Don’t Treat People Like Projects

If you treat people like projects for you to improve, then when they don’t want to participate in that project you will inevitably treat them as a waste of time or you will feel threatened by them–because all you are seeing in them is something that needs fixing.

But the Bible instead calls us simply to love our neighbor as ourselves. This changes the motive to intervene. Our interest in people’s growth becomes selfless because it is based on love, instead of a “need to fix” them. It changes how we intervene.

It means ‘I want to help them, but I love them even without improvement, and I love them even if the pace of improvement is considerably slower or different from what “I” wanted.’

That is giving up control. It re-humanizes people so that we treat them like people and not just ‘projects.’

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The Ethic of the Underground Railroad

“There was no regular organization, no constitution, no officers, no laws or agreement or rule except the ‘Golden Rule,’ and every man did what seemed right in his own eyes.” -Isaac Beck, an underground stationmaster in southern Ohio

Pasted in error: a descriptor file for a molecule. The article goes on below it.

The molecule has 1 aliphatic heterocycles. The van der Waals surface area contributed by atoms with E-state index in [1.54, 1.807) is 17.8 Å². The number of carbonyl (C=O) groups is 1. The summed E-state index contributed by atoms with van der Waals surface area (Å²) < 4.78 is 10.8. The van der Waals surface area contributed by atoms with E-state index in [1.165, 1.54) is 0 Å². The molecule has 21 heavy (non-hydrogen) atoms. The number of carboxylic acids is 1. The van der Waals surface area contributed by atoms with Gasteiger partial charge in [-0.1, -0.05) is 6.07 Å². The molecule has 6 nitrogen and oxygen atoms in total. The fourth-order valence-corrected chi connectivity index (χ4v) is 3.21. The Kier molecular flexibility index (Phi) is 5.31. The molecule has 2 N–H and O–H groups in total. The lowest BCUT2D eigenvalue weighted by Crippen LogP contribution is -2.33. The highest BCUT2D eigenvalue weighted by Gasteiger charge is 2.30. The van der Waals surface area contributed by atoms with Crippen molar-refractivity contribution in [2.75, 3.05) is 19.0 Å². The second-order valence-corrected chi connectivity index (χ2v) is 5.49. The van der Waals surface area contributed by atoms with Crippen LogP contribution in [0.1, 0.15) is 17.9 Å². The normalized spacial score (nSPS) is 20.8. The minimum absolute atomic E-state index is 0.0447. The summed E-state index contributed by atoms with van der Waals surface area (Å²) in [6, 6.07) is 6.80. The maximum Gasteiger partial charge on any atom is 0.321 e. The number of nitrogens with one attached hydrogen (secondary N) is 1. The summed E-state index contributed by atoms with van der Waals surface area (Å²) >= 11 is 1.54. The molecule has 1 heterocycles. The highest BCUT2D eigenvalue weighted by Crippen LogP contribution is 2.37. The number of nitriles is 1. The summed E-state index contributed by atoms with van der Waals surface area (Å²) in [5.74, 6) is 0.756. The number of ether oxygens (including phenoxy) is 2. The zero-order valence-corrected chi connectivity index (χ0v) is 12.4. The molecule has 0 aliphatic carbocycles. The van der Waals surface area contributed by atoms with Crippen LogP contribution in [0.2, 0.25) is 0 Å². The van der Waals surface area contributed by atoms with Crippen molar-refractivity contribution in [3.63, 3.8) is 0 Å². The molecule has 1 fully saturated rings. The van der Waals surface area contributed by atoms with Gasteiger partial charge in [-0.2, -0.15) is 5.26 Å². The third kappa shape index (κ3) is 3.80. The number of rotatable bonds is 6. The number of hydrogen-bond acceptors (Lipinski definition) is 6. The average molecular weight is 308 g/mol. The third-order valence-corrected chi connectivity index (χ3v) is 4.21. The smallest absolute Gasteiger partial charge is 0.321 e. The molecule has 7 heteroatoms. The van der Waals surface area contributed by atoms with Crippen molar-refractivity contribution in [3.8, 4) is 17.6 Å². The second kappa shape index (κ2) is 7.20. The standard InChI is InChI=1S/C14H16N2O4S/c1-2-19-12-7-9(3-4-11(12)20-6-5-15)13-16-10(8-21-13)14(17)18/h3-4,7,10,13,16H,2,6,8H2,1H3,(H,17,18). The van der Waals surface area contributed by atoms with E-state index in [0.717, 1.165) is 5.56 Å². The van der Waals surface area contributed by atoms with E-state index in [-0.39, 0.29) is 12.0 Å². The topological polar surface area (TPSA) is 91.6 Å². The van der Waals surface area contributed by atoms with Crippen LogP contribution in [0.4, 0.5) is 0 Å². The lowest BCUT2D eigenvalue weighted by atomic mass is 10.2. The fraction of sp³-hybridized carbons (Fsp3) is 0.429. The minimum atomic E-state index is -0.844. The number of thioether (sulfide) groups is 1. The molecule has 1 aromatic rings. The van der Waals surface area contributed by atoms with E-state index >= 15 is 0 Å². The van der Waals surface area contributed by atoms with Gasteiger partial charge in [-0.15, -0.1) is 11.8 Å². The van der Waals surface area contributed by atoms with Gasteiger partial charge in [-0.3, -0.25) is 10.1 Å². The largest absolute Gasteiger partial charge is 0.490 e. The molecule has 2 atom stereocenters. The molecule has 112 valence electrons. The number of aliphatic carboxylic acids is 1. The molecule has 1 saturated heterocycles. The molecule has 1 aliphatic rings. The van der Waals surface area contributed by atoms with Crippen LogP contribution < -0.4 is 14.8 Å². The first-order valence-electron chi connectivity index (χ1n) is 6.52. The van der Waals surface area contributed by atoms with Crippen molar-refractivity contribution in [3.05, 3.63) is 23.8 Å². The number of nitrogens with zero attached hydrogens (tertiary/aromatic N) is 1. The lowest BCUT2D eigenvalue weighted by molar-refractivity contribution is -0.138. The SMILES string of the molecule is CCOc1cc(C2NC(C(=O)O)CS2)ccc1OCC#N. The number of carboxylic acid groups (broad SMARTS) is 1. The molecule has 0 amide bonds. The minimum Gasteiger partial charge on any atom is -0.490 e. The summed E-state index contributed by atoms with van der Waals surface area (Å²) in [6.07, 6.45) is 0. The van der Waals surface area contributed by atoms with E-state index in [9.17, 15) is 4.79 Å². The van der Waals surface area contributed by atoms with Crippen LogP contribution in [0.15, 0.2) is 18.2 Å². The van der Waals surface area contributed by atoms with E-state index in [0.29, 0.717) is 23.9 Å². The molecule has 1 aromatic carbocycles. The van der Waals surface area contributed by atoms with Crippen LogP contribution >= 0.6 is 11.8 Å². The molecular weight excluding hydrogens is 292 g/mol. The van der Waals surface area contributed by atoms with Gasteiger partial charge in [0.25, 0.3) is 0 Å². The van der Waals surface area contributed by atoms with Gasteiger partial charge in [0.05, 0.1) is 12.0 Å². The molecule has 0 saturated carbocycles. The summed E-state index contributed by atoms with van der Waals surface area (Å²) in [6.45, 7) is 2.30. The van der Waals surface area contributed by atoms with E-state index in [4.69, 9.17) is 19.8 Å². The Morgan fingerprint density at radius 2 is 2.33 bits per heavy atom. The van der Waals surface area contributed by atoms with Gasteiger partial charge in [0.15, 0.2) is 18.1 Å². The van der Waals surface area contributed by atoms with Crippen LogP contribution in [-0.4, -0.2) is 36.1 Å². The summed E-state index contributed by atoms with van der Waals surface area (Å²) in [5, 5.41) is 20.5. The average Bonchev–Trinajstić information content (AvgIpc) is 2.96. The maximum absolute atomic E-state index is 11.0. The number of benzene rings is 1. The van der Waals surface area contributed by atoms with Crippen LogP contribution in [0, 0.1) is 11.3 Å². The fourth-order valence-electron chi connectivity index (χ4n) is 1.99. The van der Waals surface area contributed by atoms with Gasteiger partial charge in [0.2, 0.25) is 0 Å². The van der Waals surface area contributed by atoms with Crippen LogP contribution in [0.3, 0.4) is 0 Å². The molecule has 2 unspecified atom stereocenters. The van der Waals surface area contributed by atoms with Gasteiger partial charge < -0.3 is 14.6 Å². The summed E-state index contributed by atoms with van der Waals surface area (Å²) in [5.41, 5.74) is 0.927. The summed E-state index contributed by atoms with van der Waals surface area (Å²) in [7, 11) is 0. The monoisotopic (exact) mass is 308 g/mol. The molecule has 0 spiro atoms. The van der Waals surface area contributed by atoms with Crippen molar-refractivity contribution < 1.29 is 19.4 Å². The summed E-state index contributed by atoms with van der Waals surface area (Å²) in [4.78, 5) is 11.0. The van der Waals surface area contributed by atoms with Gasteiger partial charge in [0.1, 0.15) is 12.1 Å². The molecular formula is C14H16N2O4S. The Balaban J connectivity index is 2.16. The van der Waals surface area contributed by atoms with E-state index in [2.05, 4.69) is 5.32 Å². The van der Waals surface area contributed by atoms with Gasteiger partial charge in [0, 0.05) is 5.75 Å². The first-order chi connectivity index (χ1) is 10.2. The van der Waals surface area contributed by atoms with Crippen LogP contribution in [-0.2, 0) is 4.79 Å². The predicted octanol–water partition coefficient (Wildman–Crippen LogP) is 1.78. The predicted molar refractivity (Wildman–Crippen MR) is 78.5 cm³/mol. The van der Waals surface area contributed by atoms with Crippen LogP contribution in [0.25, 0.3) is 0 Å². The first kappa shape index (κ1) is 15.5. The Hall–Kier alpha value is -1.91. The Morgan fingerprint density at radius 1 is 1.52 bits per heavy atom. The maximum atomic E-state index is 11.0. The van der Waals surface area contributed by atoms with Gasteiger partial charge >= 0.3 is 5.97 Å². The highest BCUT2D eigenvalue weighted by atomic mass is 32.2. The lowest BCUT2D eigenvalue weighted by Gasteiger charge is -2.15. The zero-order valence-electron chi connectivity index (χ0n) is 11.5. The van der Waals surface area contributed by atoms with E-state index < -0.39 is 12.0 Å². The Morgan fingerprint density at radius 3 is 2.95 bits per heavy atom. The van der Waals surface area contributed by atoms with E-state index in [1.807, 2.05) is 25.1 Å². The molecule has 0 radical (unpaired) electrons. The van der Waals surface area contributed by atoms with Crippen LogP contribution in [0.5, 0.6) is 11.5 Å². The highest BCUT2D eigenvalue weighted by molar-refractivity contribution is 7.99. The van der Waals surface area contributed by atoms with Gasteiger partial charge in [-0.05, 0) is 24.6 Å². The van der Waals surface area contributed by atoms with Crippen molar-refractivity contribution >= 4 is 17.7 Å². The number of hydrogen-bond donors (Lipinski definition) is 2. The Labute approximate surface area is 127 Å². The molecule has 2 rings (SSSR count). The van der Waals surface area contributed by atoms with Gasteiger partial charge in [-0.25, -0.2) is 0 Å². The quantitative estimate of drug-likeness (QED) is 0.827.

How Great Loves Become Subtle Hatreds

“We may give our human loves the unconditional allegiance which we owe only to God. Then they become gods: then they become demons. Then they will destroy us, and also destroy themselves. For natural loves that are allowed to become gods do not remain loves. They are still called so, but can become in fact complicated forms of hatred.” -C.S. Lewis, The Four Loves

“God is Love,” Not “Love is God”

“St John’s saying that God is love has long been balanced in my mind against the remark of a modern author (M. Denis de Rougemont) that ‘love ceases to be a demon only when he ceases to be a god’; which of course can be re-stated in the form ‘begins to be a demon the moment he begins to be a god’. This balance seems to me an indispensable safeguard. If we ignore it the truth that God is love may slyly come to mean for us the converse, that love is God.” -C.S. Lewis, The Four Loves

How Jesus Treated His Enemies

“What was he to his enemies! Did he call for fire from heaven when they wronged him? Was he all on a heat? When his poor disciples, being more flesh than spirit, would have fire from heaven, ‘You know not what spirit you are of,’ saith he, Luke ix. 55. He shed tears for those that shed his blood, ‘Oh Jerusalem, Jerusalem,’ &c., Mat. xxiii. 37, that afterward crucified him. And upon the cross you see there to his very enemies, ‘Father, forgive them, they know not what they do,’ Luke xxiii. 34. So then if we will be like to Christ, consider how he carried himself to God in devotion and obedience, and how in himself he was full of purity and holiness, unspotted every way; how to his friends, to all that had any goodness in them; and how to his enemies, he prayed for his very enemies.” -Richard Sibbes, Glorious Freedom